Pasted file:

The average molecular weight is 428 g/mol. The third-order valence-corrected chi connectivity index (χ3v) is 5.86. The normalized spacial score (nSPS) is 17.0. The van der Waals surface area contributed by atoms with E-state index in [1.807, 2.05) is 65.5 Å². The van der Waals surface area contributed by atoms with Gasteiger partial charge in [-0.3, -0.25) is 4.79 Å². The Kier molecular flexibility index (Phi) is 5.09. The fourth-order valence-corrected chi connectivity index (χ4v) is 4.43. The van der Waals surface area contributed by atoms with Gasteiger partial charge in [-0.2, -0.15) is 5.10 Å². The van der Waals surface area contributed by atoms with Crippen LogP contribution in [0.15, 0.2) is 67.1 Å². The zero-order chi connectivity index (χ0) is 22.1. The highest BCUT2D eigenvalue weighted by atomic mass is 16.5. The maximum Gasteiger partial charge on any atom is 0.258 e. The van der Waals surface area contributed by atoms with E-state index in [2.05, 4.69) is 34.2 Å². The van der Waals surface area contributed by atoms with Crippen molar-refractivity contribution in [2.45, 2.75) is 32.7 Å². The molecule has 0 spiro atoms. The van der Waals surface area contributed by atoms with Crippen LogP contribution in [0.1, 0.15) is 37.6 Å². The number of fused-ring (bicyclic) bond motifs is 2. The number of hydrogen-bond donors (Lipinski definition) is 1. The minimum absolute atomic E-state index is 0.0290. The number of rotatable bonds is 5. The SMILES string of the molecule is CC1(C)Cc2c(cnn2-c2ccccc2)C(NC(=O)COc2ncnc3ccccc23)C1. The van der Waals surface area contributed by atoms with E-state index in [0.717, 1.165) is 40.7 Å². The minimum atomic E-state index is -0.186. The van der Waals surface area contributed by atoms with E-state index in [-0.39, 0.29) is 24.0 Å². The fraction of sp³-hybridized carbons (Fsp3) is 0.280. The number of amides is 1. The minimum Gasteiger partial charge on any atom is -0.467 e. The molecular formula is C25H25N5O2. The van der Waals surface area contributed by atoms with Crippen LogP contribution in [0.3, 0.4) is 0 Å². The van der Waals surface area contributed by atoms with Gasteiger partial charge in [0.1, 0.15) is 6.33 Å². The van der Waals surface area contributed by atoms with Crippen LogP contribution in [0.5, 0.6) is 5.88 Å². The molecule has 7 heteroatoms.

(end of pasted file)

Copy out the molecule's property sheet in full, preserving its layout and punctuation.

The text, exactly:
The average molecular weight is 428 g/mol. The third-order valence-corrected chi connectivity index (χ3v) is 5.86. The normalized spacial score (nSPS) is 17.0. The van der Waals surface area contributed by atoms with E-state index in [1.807, 2.05) is 65.5 Å². The van der Waals surface area contributed by atoms with Gasteiger partial charge in [-0.3, -0.25) is 4.79 Å². The Kier molecular flexibility index (Phi) is 5.09. The fourth-order valence-corrected chi connectivity index (χ4v) is 4.43. The van der Waals surface area contributed by atoms with Gasteiger partial charge in [-0.2, -0.15) is 5.10 Å². The van der Waals surface area contributed by atoms with Crippen LogP contribution in [0.15, 0.2) is 67.1 Å². The zero-order chi connectivity index (χ0) is 22.1. The highest BCUT2D eigenvalue weighted by atomic mass is 16.5. The maximum Gasteiger partial charge on any atom is 0.258 e. The van der Waals surface area contributed by atoms with E-state index in [2.05, 4.69) is 34.2 Å². The van der Waals surface area contributed by atoms with Crippen molar-refractivity contribution in [2.45, 2.75) is 32.7 Å². The molecule has 0 spiro atoms. The van der Waals surface area contributed by atoms with Crippen LogP contribution in [0.1, 0.15) is 37.6 Å². The number of fused-ring (bicyclic) bond motifs is 2. The number of hydrogen-bond donors (Lipinski definition) is 1. The minimum absolute atomic E-state index is 0.0290. The number of rotatable bonds is 5. The SMILES string of the molecule is CC1(C)Cc2c(cnn2-c2ccccc2)C(NC(=O)COc2ncnc3ccccc23)C1. The van der Waals surface area contributed by atoms with E-state index in [0.717, 1.165) is 40.7 Å². The minimum atomic E-state index is -0.186. The van der Waals surface area contributed by atoms with E-state index in [-0.39, 0.29) is 24.0 Å². The fraction of sp³-hybridized carbons (Fsp3) is 0.280. The number of amides is 1. The minimum Gasteiger partial charge on any atom is -0.467 e. The molecular formula is C25H25N5O2. The van der Waals surface area contributed by atoms with Crippen LogP contribution in [0.3, 0.4) is 0 Å². The van der Waals surface area contributed by atoms with Gasteiger partial charge in [0.1, 0.15) is 6.33 Å². The van der Waals surface area contributed by atoms with Crippen LogP contribution in [0.5, 0.6) is 5.88 Å². The molecule has 7 heteroatoms.